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If you cover up the bulbous nose and imagine the wing mounted low instead of the shoulder, you can really see some ancestry in that last one. d
 

Pioneer

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Wow nice find Grey Havoc
Heavy, but very interesting!!
The aircraft to aircraft delivery concept seems very complex!

Regards
Pioneer
 

lark

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Is there a Boeing designs number for their C-5A proposal ?
Thanks in advance.
 

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MODEL 750, according to Stargazer's research.
 

Jemiba

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Principaly already posted, but in "Boeing 747" by Jens Flottau and Dietmar Plath it's
reproduced in colour:
 

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hesham

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Hi,


here is the Lockheed C-5 Galaxy as a missile launcher aircraft.


Warbird Tech; Lockheed Martin C-5 Galaxy.
 

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I ordered the last print, so we can hopefully see it in focus!
 

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You did the right thing, since (unlike an eBay listing) Dave will sell as many as he can print. Thankfully, $6 per print including shipping is not unreasonable.

Looking through his website, it appears that aviation art was what he did for a living while employed at Douglas PR, while his other art is what he enjoys. This might explain the loose recollection of the projects he worked on.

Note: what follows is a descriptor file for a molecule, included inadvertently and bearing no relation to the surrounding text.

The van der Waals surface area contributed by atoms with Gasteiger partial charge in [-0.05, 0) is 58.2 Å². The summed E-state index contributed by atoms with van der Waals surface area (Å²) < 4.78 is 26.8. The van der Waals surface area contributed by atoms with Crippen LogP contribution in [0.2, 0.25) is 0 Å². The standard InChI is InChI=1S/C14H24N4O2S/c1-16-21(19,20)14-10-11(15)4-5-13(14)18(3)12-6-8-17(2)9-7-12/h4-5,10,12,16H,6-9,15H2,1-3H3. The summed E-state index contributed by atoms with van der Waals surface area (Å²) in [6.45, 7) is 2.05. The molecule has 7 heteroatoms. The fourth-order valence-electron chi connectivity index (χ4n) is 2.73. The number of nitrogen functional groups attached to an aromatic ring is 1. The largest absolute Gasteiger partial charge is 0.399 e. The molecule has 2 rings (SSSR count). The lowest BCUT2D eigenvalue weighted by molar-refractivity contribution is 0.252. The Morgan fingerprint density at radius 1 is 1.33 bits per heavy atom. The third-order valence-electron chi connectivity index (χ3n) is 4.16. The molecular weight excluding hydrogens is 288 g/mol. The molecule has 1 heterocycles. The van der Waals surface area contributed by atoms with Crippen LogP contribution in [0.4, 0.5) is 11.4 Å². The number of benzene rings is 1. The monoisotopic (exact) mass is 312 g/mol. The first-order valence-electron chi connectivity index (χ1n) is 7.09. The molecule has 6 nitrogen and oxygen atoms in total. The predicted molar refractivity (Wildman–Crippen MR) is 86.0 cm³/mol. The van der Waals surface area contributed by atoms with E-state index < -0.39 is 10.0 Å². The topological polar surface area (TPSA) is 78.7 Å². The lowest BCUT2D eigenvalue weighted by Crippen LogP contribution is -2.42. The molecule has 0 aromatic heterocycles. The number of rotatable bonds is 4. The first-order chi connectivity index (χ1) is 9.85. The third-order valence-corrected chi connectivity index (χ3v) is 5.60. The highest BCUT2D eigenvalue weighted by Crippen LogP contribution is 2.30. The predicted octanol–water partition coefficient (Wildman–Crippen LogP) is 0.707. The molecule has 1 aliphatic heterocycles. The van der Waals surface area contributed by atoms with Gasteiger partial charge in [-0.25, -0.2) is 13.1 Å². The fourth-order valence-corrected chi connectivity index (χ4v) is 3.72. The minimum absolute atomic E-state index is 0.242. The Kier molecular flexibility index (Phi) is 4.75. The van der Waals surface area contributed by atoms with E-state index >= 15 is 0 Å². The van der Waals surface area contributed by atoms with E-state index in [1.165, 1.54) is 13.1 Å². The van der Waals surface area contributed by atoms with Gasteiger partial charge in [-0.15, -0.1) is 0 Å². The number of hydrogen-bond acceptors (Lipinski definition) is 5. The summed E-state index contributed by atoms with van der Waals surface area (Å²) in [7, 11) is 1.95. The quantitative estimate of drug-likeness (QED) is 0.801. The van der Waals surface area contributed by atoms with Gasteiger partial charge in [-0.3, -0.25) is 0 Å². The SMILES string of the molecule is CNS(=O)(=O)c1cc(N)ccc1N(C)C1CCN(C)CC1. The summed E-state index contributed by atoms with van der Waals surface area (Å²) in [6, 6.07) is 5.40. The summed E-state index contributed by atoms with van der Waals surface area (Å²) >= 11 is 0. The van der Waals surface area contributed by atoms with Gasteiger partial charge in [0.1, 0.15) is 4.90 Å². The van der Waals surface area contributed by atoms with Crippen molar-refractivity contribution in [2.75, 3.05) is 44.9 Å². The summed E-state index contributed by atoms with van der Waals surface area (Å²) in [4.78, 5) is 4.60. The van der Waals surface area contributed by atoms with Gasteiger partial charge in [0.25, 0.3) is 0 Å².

RG Smith also painted landscapes and portraits, but his background was firmly set in aviation engineering, so he rarely went "off-topic" (as does Mike Machat, who also learned from Smith while working for Douglas).

For better or worse (depending on your age and appreciation) this generation of artists has been made obsolete by the digital age.
 

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Its not D-906. Its too small, despite the 6 engines.
 

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Am I wrong to see something a tad Hughes Hercules-like.. in that model shot - stat above?

Wonder what ol' Howard had to say 'bout these behemoths..
 

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Sorry, I stand corrected..

I am informed that 'Ziz' - is the flying entity, equivalent to landlubber Behemoth, & seaborne Leviathan..

Mayhaps the Hughes Hercules was something of all 3, & a bit of an Ark too, being wood 'n' all...
 

hesham

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Nice drawings and model my dear Paul.
 

Stargazer2006

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hesham said:
Nice drawings and model my dear Paul.
From earlier in the thread, hesham. Paul merely linked the existing image (something you could also do sometimes, instead of reposting existing material).
 

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If this is actually a Douglas model, it is more likely be a Model 902/6 than a D-906.

Is there any evidence this is a Douglas model? Douglas was very consistent with their stand designs and this one is unfamiliar to me. There is a label under the base, but the photo is too small for this wording to be legible.
 

AUSTIN_MILITARIA

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No Douglas markings. The label on the bottom is just a number GL-194-L2. There are no other marking on the model or box.
 

overscan

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GL-194 could be a Lockheed Georgia GL- series design. This would make it a Lockheed project. The identity of GL-194 is not known at present, so its possible.